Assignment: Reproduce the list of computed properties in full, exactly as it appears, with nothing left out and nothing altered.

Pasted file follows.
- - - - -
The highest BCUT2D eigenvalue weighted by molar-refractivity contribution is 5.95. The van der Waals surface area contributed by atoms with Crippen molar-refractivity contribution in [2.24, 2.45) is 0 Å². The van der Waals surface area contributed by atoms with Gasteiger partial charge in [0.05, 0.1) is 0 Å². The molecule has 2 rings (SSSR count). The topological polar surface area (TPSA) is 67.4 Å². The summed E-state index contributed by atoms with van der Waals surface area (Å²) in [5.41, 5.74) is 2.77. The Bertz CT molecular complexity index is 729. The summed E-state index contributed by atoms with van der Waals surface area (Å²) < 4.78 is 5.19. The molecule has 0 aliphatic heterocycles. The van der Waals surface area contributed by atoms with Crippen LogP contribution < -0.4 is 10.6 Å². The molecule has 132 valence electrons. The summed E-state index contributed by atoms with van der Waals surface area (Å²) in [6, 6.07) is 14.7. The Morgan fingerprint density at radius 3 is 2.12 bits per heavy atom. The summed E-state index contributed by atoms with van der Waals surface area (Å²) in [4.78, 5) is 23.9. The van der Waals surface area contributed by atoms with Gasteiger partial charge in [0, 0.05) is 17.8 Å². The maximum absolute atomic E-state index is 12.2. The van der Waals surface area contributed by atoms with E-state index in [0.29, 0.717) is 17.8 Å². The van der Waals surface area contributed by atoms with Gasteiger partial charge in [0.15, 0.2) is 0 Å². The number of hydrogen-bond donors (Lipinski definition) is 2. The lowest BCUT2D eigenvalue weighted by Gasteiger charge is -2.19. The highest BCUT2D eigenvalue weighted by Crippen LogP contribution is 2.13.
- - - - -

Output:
The highest BCUT2D eigenvalue weighted by molar-refractivity contribution is 5.95. The van der Waals surface area contributed by atoms with Crippen molar-refractivity contribution in [2.24, 2.45) is 0 Å². The van der Waals surface area contributed by atoms with Gasteiger partial charge in [0.05, 0.1) is 0 Å². The molecule has 2 rings (SSSR count). The topological polar surface area (TPSA) is 67.4 Å². The summed E-state index contributed by atoms with van der Waals surface area (Å²) in [5.41, 5.74) is 2.77. The Bertz CT molecular complexity index is 729. The summed E-state index contributed by atoms with van der Waals surface area (Å²) < 4.78 is 5.19. The molecule has 0 aliphatic heterocycles. The van der Waals surface area contributed by atoms with Crippen LogP contribution < -0.4 is 10.6 Å². The molecule has 132 valence electrons. The summed E-state index contributed by atoms with van der Waals surface area (Å²) in [6, 6.07) is 14.7. The Morgan fingerprint density at radius 3 is 2.12 bits per heavy atom. The summed E-state index contributed by atoms with van der Waals surface area (Å²) in [4.78, 5) is 23.9. The van der Waals surface area contributed by atoms with Gasteiger partial charge in [0, 0.05) is 17.8 Å². The maximum absolute atomic E-state index is 12.2. The van der Waals surface area contributed by atoms with E-state index in [0.29, 0.717) is 17.8 Å². The van der Waals surface area contributed by atoms with Gasteiger partial charge in [0.15, 0.2) is 0 Å². The number of hydrogen-bond donors (Lipinski definition) is 2. The lowest BCUT2D eigenvalue weighted by Gasteiger charge is -2.19. The highest BCUT2D eigenvalue weighted by Crippen LogP contribution is 2.13.